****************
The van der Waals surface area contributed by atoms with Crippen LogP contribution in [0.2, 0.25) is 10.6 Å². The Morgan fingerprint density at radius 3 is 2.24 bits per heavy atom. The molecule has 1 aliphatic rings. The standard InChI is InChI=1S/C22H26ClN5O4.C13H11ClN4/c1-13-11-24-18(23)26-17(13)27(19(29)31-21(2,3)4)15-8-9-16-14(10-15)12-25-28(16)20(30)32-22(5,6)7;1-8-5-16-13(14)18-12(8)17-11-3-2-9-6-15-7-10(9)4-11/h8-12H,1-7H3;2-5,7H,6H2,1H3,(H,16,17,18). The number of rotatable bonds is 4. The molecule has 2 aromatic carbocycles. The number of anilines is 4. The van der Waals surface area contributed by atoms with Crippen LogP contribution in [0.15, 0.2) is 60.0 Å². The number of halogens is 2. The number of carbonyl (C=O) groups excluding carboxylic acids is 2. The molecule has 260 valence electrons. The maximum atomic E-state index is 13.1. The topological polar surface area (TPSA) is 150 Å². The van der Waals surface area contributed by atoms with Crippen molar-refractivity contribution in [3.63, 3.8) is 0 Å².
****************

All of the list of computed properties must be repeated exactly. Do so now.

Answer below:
The van der Waals surface area contributed by atoms with Crippen LogP contribution in [0.2, 0.25) is 10.6 Å². The Morgan fingerprint density at radius 3 is 2.24 bits per heavy atom. The molecule has 1 aliphatic rings. The standard InChI is InChI=1S/C22H26ClN5O4.C13H11ClN4/c1-13-11-24-18(23)26-17(13)27(19(29)31-21(2,3)4)15-8-9-16-14(10-15)12-25-28(16)20(30)32-22(5,6)7;1-8-5-16-13(14)18-12(8)17-11-3-2-9-6-15-7-10(9)4-11/h8-12H,1-7H3;2-5,7H,6H2,1H3,(H,16,17,18). The number of rotatable bonds is 4. The molecule has 2 aromatic carbocycles. The number of anilines is 4. The van der Waals surface area contributed by atoms with Crippen LogP contribution in [0.15, 0.2) is 60.0 Å². The number of halogens is 2. The number of carbonyl (C=O) groups excluding carboxylic acids is 2. The molecule has 260 valence electrons. The maximum atomic E-state index is 13.1. The topological polar surface area (TPSA) is 150 Å². The van der Waals surface area contributed by atoms with Crippen molar-refractivity contribution in [3.63, 3.8) is 0 Å².